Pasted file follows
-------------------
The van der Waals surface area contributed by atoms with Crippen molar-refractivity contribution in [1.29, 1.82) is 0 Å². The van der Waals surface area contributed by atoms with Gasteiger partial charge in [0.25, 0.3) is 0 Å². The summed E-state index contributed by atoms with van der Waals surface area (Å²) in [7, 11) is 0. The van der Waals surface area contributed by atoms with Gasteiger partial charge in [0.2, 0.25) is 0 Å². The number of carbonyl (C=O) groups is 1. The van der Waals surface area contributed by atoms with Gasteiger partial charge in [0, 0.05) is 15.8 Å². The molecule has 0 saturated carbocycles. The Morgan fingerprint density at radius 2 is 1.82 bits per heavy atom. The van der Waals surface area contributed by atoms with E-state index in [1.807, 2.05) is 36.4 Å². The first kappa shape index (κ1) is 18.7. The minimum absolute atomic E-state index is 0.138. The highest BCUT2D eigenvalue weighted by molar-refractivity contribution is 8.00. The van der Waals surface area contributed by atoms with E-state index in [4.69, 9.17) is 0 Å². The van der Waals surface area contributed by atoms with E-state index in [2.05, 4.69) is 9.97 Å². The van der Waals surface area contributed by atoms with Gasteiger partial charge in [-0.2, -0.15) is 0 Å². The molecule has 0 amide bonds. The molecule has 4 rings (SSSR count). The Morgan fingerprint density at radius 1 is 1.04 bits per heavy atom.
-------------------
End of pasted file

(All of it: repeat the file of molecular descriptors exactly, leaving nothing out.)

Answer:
The van der Waals surface area contributed by atoms with Crippen molar-refractivity contribution in [1.29, 1.82) is 0 Å². The van der Waals surface area contributed by atoms with Gasteiger partial charge in [0.25, 0.3) is 0 Å². The summed E-state index contributed by atoms with van der Waals surface area (Å²) in [7, 11) is 0. The van der Waals surface area contributed by atoms with Gasteiger partial charge in [0.2, 0.25) is 0 Å². The number of carbonyl (C=O) groups is 1. The van der Waals surface area contributed by atoms with Gasteiger partial charge in [0, 0.05) is 15.8 Å². The molecule has 0 saturated carbocycles. The Morgan fingerprint density at radius 2 is 1.82 bits per heavy atom. The van der Waals surface area contributed by atoms with E-state index in [1.807, 2.05) is 36.4 Å². The first kappa shape index (κ1) is 18.7. The minimum absolute atomic E-state index is 0.138. The highest BCUT2D eigenvalue weighted by molar-refractivity contribution is 8.00. The van der Waals surface area contributed by atoms with E-state index in [4.69, 9.17) is 0 Å². The van der Waals surface area contributed by atoms with E-state index in [2.05, 4.69) is 9.97 Å². The van der Waals surface area contributed by atoms with Gasteiger partial charge in [-0.2, -0.15) is 0 Å². The molecule has 0 amide bonds. The molecule has 4 rings (SSSR count). The Morgan fingerprint density at radius 1 is 1.04 bits per heavy atom.